Synthetic toolbox: C-F bond formation

Fluorinating agents

This page reproduces content from G. Pattison, 'Green' and Sustainable Halogenation Processes, in Green and Sustainable Medicinal Chemistry: Methods, Tools and Strategies for the 21st Century Pharmaceutical Industry, The Royal Society of Chemistry, 2016, ch. 17, pp. 203-217.. It is copyright to the Royal Society of Chemistry (RSC) and is reproduced here with their express permission. If you wish to reproduce it elsewhere you must obtain similar permission from the RSC.

Fluorinating agents are, by their inherent highly reactive nature, not generally regarded as green or sustainable due to associated hazards and toxicity issues.  However modern alternatives are being developed alongside safer handling techniques that facilitate safer halogenation reactions, with minimal impact on the environment.[1] Table 1 provides a summary of the main advantages and disadvantages of various fluorinating agents.[1] 

 

Fluorinating AgentWhat is it used to fluorinate?Why is it green?
Advantages
Why is it not green?
Disadvantages

Elemental Fluorine

Carbonyl compounds

Aromatics

C-H bonds

 

Excellent atom economy

Highly reactive, toxic

Specialist handling needed

Often generate HF byproducts

HF

Halide Displacements (SN2)

Excellent atom economy

Extremely corrosive and hazardous

Fluoride Salts (e.g. KF, CsF)

Halide Displacements (SN2)

Safe and easy to handle

Excellent atom economy

Few by-products produced

Very hygroscopic but often needs to be dry for good reactivity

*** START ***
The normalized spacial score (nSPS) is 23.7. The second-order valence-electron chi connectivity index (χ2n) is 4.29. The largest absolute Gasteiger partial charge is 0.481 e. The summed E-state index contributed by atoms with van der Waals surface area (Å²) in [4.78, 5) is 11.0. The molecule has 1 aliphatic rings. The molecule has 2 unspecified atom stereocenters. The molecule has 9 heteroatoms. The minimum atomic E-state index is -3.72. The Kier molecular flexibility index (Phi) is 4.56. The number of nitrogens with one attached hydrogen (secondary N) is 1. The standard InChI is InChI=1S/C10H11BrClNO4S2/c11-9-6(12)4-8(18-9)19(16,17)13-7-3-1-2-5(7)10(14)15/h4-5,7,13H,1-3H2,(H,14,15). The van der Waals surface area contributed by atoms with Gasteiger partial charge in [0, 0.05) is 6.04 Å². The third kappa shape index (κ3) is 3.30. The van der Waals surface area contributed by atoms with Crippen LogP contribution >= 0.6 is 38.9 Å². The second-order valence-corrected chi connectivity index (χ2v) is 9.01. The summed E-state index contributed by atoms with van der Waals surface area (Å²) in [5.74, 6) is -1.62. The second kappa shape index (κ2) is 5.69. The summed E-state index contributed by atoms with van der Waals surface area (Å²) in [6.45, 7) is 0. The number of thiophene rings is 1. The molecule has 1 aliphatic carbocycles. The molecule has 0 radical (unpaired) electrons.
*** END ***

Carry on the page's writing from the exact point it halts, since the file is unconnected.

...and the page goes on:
N-F Reagents (e.g. Selectfluor, NFSI)

Carbonyl Compounds

Aromatics

Alkenes

Thioethers

Organometallic reagents (e.g. organotin)

Safe and easy to handle

Low toxicity

Derived from elemental fluorine

Expensive

Amine waste generated

Ruppert Reagent (CF3SiMe3)

Carbonyl compounds (nucleophilic)

Aromatics

Safe and easy to handle

Silicon-containing waste generated

Expensive

Electrophilic trifluoromethylation reagents (e.g. Togni)

Carbonyl compounds (electrophilic)

Aromatics

Alkenes

Alcohols/sulfides

Few other ways of doing many of these transformations

Iodoarene waste generated

Expensive

Reports of explosions

DAST / SF4

Alcohol → CF

Carbonyl → CF2

Few other ways of doing many of these transformations

Corrosive

Explosive byproducts at high temperatures

Fluoroform (CHF3)

Carbonyl compounds

Using byproduct of Teflon production which otherwise needs to be disposed of

Very potent greenhouse gas

Normally incinerated producing H2O, CO2, HF

Trifluoroacetate Salts

Aromatics

Carbonyl compounds

CO2 is only byproduct produced on decarboxylation

CO2 is greenhouse gas

Produced using corrosive HF

Table 1: Advantages and disadvantages of range of fluorinating agents.  Reproduced from [1] with permission from The Royal Society of Chemistry.

  1. G. Pattison, 'Green' and Sustainable Halogenation Processes, in Green and Sustainable Medicinal Chemistry: Methods, Tools and Strategies for the 21st Century Pharmaceutical Industry, The Royal Society of Chemistry, 2016, ch. 17, pp. 203-217.